It seems that everything was on the table this election except maybe one of the most important public health issues facing Americans today—food.
“Food issues are hugely controversial and election campaigns do everything they can to avoid controversy," Marion Nestle, the Paulette Goddard Professor of Nutrition, Food Studies, and Public Health at New York University tells FOXBusiness.com.
Today, one in six people in America face hunger. Food insecurity exists in every county in America with more than 45 million Americans relying on government assistance to eat.
In addition to that, upwards of 75% of processed food on supermarket shelves today—from soda to soup, crackers to condiments—contain genetically modified organisms or GMOs, which has been a controversial topic for Americans for decades.
“People have a general fear of GMOs and much of it is justified. I think that corporations have a for-profit motives, and many times those motives are in direct conflict with public health. GMOs can often times be important and helpful to our food supply, however, they can also be very daunting and frightening with a lack of transparency and information,” says Charles Platkin, Ph.D., J.D., M.P.H, Executive Director at the NYC Food Policy Center at Hunter College.
According to the Non-GMO Project, a non-profit that provides Non-GMO labeling verification for products, 92% of Americans want GMOs labeled.
“This election has been bizarre in so many ways that it’s hard to say why food issues and GMOs haven’t been a bigger focus. I would say that in general, many important, serious issues (like food, which we all depend upon for our survival) have taken a back burner to more sensational topics,” says Megan Westgate, Director of the Non-GMO Project.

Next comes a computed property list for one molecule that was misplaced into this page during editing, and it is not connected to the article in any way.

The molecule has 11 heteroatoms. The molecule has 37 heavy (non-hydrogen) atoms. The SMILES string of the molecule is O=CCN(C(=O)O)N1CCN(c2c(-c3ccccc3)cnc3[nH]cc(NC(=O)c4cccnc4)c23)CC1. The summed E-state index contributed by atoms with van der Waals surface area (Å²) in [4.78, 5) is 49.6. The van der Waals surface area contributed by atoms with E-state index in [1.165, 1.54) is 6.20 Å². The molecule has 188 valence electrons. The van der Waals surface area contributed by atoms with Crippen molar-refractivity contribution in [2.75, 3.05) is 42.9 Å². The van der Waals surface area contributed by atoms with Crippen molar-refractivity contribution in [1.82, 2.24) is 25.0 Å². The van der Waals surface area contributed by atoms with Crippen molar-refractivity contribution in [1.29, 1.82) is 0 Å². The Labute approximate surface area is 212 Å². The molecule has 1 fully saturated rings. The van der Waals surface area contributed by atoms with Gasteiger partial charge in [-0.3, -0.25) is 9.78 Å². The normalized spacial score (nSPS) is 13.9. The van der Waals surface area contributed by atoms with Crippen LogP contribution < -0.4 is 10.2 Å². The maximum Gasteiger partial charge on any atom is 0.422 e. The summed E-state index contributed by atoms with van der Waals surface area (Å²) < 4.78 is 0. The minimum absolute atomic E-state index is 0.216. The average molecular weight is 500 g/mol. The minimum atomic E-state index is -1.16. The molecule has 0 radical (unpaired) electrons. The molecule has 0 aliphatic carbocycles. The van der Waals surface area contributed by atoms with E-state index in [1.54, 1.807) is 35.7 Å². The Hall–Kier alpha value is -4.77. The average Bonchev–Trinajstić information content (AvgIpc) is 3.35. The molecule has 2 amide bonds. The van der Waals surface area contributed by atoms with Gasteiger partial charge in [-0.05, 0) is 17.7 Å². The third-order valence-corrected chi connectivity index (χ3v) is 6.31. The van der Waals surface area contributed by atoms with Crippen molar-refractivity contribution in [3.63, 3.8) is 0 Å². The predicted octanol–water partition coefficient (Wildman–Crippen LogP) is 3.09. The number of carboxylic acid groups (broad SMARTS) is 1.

Platkin says neither Clinton or Trump has been very strong on food-related issues.
“Hillary Clinton is often connected with being better policy-wise because she is associated with an increased minimum wage, which benefits many of those who work in the food industry. Donald Trump has suggested relaxing regulations (and a regulatory moratorium) around food safety and is advocating a repeal of the Affordable Care Act, which includes the calorie menu labeling law,” he adds.
Bob Martin, policy director at John Hopkins Center for a Livable Future says food has never been a big taking point in the race to the White House.
"Because of the abundance of cheap food since the end of World War II, people in the U.S. have never faced food shortages and, therefore, take food availability for granted. That can cause food issues to not be a primary concern to voters, or politicians and therefore are ignored during Presidential debate,” he says.
Nestle also says another one of the major reasons it’s ignored is because a lot of money is at stake.
“The food industry is fragmented among thousands of companies and trade associations all competing with each other for consumers’ dollars. Anything that Congress does for one segment of the industry is perceived as favoritism,” she adds.
Another big area of concern is food safety. The Centers for Disease Control estimates that each year roughly one in six Americans (or 48 million people) gets sick, 128,000 are hospitalized, and 3,000 die of foodborne diseases.
“We need to have more transparency and a more sophisticated, better monitoring system. Perhaps using technology to improve monitoring of food production and food safety can have a big impact. For instance, using social media scrapping to identify food safety issues and/or violators,” says Platkin.
“Even one fatality that is caused by a food safety issue is not acceptable today," he adds.